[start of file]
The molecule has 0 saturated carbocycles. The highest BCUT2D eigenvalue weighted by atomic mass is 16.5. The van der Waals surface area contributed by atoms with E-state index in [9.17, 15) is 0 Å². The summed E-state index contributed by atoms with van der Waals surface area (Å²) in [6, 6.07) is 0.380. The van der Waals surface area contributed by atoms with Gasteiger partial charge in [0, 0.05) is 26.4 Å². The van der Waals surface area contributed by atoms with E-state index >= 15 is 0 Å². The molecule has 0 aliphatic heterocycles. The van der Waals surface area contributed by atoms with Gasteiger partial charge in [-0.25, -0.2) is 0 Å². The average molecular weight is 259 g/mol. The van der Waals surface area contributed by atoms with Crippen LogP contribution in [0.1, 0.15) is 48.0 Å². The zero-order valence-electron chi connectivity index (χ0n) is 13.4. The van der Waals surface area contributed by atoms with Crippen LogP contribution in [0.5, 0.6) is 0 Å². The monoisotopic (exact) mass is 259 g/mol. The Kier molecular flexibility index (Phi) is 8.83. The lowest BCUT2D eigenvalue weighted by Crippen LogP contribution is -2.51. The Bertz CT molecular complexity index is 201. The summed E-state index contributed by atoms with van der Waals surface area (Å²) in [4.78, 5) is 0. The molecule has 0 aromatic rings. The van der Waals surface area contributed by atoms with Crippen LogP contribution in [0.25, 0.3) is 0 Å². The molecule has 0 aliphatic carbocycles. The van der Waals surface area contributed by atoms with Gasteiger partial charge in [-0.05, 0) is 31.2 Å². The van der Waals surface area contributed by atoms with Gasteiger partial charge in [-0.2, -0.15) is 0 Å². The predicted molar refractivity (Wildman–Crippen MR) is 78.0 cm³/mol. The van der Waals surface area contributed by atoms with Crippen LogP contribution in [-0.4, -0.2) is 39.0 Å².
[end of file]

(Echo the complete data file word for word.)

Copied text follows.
The molecule has 0 saturated carbocycles. The highest BCUT2D eigenvalue weighted by atomic mass is 16.5. The van der Waals surface area contributed by atoms with E-state index in [9.17, 15) is 0 Å². The summed E-state index contributed by atoms with van der Waals surface area (Å²) in [6, 6.07) is 0.380. The van der Waals surface area contributed by atoms with Gasteiger partial charge in [0, 0.05) is 26.4 Å². The van der Waals surface area contributed by atoms with E-state index >= 15 is 0 Å². The molecule has 0 aliphatic heterocycles. The van der Waals surface area contributed by atoms with Gasteiger partial charge in [-0.25, -0.2) is 0 Å². The average molecular weight is 259 g/mol. The van der Waals surface area contributed by atoms with Crippen LogP contribution in [0.1, 0.15) is 48.0 Å². The zero-order valence-electron chi connectivity index (χ0n) is 13.4. The van der Waals surface area contributed by atoms with Crippen LogP contribution in [0.5, 0.6) is 0 Å². The monoisotopic (exact) mass is 259 g/mol. The Kier molecular flexibility index (Phi) is 8.83. The lowest BCUT2D eigenvalue weighted by Crippen LogP contribution is -2.51. The Bertz CT molecular complexity index is 201. The summed E-state index contributed by atoms with van der Waals surface area (Å²) in [4.78, 5) is 0. The molecule has 0 aromatic rings. The van der Waals surface area contributed by atoms with Crippen LogP contribution in [0.25, 0.3) is 0 Å². The molecule has 0 aliphatic carbocycles. The van der Waals surface area contributed by atoms with Gasteiger partial charge in [-0.05, 0) is 31.2 Å². The van der Waals surface area contributed by atoms with Gasteiger partial charge in [-0.2, -0.15) is 0 Å². The predicted molar refractivity (Wildman–Crippen MR) is 78.0 cm³/mol. The van der Waals surface area contributed by atoms with Crippen LogP contribution in [-0.4, -0.2) is 39.0 Å².